Medicago’s Canada-made COVID-19 vaccine approved by Health Canada

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Medicago’s Canada-made COVID-19 vaccine approved by Health Canada

Quebec-based company Medicago’s first Canadian COVID-19 vaccine was approved for use by Health Canada on Thursday.

The homegrown vaccine, called Covifenz, is the world’s first plant-based vaccine approved for human use and also the first approved Canadian vaccine in over 20 years.

The vaccine was approved for people between the ages of 18 and 64 after clinical trials showed a 71 percent effectiveness rate in protecting study participants in that age group from COVID-19, Health Canada said in a news release.

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The stitch, which is currently only approved in Canada, was also 100 percent effective against serious illnesses caused by COVID-19, said Dr. Supriya Sharma, chief medical adviser at Health Canada, at a news conference on Thursday.

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“The vaccine’s active ingredient consists of particles that mimic the spike protein that causes COVID-19,” she said. “The virus-like particles are grown in plants that resemble tobacco plants, which can produce large amounts of the virus particles in a short period of time.”

“As with all other COVID-19 vaccines, it is not possible to contract COVID-19 with this vaccine.”


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The final phase of the data, which included 30,000 volunteers, was submitted for regulatory review by Health Canada in December last year, the company previously announced.

The vaccine is a two-dose regimen to be given 21 days apart based on evidence from clinical trials.

“This is fantastic news. We’ve been developing this technology for over 20 years, starting as a small biotech, and today we’re the result of 20 years of work,” said Marc Andre D’Aoust, Executive Vice President of Innovation, Development and Medical Affairs at Medicago.

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He added that a production facility is also under construction in Quebec, which is expected to be ready in 2024, to expand production capacity and meet market demand.

“It’s being built to make this vaccine, but it can make other vaccines as well. Like flu, when a flu vaccine is needed,” D’Aoust said.

Not only is the company in the midst of developing a third booster vaccine, but it is also developing a vaccine that specifically targets the Omicron variant. The study focuses on what benefits an Omicron-based vaccine would bring compared to the current one.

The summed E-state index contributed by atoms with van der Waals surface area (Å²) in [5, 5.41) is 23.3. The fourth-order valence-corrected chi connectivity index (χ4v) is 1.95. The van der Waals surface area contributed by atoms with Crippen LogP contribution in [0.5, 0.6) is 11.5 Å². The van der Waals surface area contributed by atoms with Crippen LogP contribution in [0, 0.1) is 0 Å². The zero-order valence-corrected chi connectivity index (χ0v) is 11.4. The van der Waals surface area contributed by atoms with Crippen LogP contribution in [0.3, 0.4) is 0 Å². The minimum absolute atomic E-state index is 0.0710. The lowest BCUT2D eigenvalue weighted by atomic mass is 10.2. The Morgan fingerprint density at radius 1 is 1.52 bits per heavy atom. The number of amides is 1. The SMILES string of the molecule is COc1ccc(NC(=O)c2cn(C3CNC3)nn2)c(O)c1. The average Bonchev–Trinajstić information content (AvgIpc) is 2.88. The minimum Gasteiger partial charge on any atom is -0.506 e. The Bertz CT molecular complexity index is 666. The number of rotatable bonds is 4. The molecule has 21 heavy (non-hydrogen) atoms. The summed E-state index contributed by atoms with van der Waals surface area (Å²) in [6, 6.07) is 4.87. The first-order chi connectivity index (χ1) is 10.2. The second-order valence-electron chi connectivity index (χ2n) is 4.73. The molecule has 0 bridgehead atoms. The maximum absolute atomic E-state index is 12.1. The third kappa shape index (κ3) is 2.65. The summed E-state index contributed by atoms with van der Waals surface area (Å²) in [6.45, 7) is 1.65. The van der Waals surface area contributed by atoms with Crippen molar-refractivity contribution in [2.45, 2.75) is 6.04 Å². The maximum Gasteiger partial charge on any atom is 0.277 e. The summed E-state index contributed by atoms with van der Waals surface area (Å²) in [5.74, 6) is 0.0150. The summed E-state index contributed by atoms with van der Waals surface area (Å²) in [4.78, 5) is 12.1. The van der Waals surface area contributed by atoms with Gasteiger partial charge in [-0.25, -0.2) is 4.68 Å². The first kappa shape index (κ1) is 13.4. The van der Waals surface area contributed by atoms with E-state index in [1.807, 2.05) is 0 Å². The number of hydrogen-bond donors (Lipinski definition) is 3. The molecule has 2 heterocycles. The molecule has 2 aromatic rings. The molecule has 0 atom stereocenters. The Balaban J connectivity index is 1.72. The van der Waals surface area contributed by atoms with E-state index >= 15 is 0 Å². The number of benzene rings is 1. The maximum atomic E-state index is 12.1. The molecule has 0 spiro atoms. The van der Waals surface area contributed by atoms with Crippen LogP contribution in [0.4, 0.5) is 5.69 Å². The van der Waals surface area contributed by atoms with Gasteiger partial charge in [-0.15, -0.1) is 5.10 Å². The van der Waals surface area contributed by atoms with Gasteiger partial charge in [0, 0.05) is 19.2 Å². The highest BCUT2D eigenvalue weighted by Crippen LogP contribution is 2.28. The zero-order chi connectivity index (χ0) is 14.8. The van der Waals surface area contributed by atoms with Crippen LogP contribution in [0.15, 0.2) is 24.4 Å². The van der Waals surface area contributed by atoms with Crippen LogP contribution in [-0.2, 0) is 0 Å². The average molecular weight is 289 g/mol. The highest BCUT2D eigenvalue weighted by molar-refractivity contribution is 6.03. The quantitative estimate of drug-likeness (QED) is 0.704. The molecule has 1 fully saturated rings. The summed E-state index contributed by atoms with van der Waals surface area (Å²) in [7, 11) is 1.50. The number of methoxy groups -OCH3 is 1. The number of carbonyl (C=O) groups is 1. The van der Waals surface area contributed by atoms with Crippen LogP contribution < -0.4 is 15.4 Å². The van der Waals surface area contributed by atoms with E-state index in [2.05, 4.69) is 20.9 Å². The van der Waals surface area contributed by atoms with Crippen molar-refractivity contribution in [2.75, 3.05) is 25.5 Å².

Although the decision on exactly how the Covifenz vaccine will be distributed isn’t up to Medicago, D’Aoust said the vaccine is stable at refrigerated temperature — an advantage for global distribution.

On Thursday, Dr. However, Howard Njoo, Canada’s deputy chief public health officer, that this vaccine will be used for global distribution could not provide specific details.

Because the vaccine is plant-based, unlike influenza and MMR vaccines, which are cultured in chicken eggs, its technology allows for faster production.


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“The facility basically acts as a factory to make the spike protein,” said Dr. Scott Halperin, director of the Canadian Center for Vaccinology in Halifax, previously told Global News.

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After injection, the plant forms VLPs known as “virus-like particles.”

“The person who gets that sees it as, ‘Oh, that looks like a virus,'” Halperin said. “It’s not a virus that can infect you because it’s just a plant capsule surrounding the spike protein, but because the immune system is tricked into seeing it as a virus particle, it responds very well.”

Although VLP technology has already been recognized as an effective platform, particularly for HPV vaccines, the development of VLPs in plants for use in a commercial vaccine has never been undertaken.

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Canada’s COVID-19 vaccine candidate – Medicago’s breakthrough, ties to Big Tobacco and warnings of an impending pandemic

Last year, the CEO and president of Medicago from 2017 to December 2020 told Global News that the company has been asking the federal government for money for years to help prepare for a pandemic and develop an at-home manufacturing facility.

A Global News analysis of the Federal Lobby Register last year shows that from 2017 to March 2020, when the pandemic was declared, Medicago officials met 24 times with government officials to discuss “partnerships and funding to support the research, development and commercialization of Vaccines”. and to prepare for “future outbreaks of emerging infectious diseases.”

Nationwide, 84 percent of people five years and older are fully vaccinated against COVID-19, with 540,069 cases of the virus currently active.

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